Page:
Sweden has expelled 1,100 British nationals since Brexit, more than any other country in the EU, according to official statistics released by the European Commission.
The figures come as controversy builds over the “deeply shocking” decision by the country’s immigration authorities to order a 74-year-old British woman with Alzheimer’s to leave the country because she did not have post-Brexit residency papers.
Full-year figures released on 31 March by Eurostat puts the Scandinavian country top of the post-Brexit removal charts with disproportionately high expulsions compared with more populous countries such as France and Germany, which had issued removal orders for 115 and 40 British citizens respectively since Brexit came into force.
Spain, Italy, Portugal, Slovakia, Slovenia and Luxembourg did not expel any British nationals in 2021 or 2022. After Sweden, the Netherlands was responsible for the second-highest number of removals, at 720, followed by Malta (135) and France (115).
In total, the EU removed 2,610 British nationals in 2021 and 2022, which with the number of children involved suggested many families were asked to leave. All other EU member states removed fewer than 100 British nationals in the same period.
Eurostat data shows that 1,350 were aged over 35, 1,025 were between 18 and 34 years old, 35 were teenagers between 14 and 17, and 170 were under 14 years old.
David Milstead, a British professor of physics living in Sweden who is part of the British in Sweden campaign group, said the figures were alarming.
He has called on the immigration authorities to “immediately stop the deportation” of Kathleen Poole, whose family are fighting against her removal.
“They also need to provide an explanation for why Sweden has issued around 50% of all deportation notices in the Schengen zone to Brits during 2021-22 and, likely related to this, why Sweden has rejected more residence applications than other EU countries for withdrawal agreement protections.
“This has been a growing and obvious problem – no more looking the other way. The case of Mrs Poole is not unique – a number of longstanding residents have been forced to leave,” he said.
He also called on Sweden to review how it was treating late applications for post Brexit residency by British citizens.
“Sweden’s outreach programme for UK nationals was extremely weak and around 900 late applications have so far been received. It’s not too late to help those whose applications are undecided or who are appealing to keep their residence,” he said.
Under the withdrawal agreement signed by the UK and the EU, all EU nationals living lawfully in the UK and British citizens living in an EU or European Economic Area country before Brexit were entitled to stay in those countries for the remainder of their lives.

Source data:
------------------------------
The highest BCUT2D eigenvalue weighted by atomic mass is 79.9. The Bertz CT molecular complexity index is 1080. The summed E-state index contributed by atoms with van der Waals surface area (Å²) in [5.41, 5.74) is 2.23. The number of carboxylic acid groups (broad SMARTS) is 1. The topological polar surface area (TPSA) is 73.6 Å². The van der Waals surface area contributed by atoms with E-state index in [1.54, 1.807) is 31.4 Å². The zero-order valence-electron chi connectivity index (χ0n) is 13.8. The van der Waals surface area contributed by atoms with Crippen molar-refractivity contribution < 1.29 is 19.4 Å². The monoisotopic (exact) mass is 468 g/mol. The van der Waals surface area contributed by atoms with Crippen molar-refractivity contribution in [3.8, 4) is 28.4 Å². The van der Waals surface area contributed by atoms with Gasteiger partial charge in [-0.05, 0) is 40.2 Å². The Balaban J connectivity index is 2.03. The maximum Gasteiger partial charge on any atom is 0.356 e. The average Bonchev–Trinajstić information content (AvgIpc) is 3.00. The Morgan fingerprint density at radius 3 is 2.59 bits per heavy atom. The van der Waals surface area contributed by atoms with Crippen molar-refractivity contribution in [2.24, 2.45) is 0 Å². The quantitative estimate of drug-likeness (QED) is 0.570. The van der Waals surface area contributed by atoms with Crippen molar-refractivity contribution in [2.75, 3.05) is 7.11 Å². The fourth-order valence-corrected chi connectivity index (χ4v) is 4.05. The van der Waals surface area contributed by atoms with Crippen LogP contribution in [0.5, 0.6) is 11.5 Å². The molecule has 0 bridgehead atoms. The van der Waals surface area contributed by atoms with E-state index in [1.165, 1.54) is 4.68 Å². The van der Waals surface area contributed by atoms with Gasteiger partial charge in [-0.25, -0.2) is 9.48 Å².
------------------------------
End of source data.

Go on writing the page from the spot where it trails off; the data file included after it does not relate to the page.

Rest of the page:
Sign up to This is Europe
The most pivotal stories and debates for Europeans – from identity to economics to the environment
The Labour MP Hilary Benn this week described the plan to remove Kathleen Poole as “deeply shocking”, while Jane Golding, the co-chair of British in Europe, said vulnerable people like her were precisely the people the agreement was supposed to protect.
Before Brexit it was extremely difficult to remove a citizen of another EU member state, with exceptions made for those who “present a genuine present and sufficiently serious threat affecting one of the fundamental interests of society”.
The application of the withdrawal agreement by immigration by Denmark has also been criticised after a number of British nationals received removal orders even though they were only days late for the deadline for the application for post-Brexit residency status.
Last week, the Danish government lifted that deportation threat with new domestic legislation to give “an extra chance to those who did not realise they had to apply for new documents”.
A spokesperson for the Dutch immigration authority said it could not comment on the final-quarter figures for 2022 but noted return decisions “means that a residence application has been rejected or that a previously granted residence permit has been withdrawn”.
It said that for the previous quarter 48% of the return decisions “were imposed upon the rejection of an application for a residence permit based on the Brexit withdrawal agreement”, either because “the Briton did not reside in the Netherlands before 1 January 2021 and therefore did not fall within the scope of the protection of the withdrawal agreement”, or the Briton had been absent from the Netherlands longer than permitted for residency rights.
Sweden’s migration agency did not comment on the Eurostat data but said in relation to the withdrawal agreement the “most common” reasons for rejecting applications from Britons were “uncompleted applications, late applications without reasonable grounds and applicants not fulfilling the requirements for residence status”.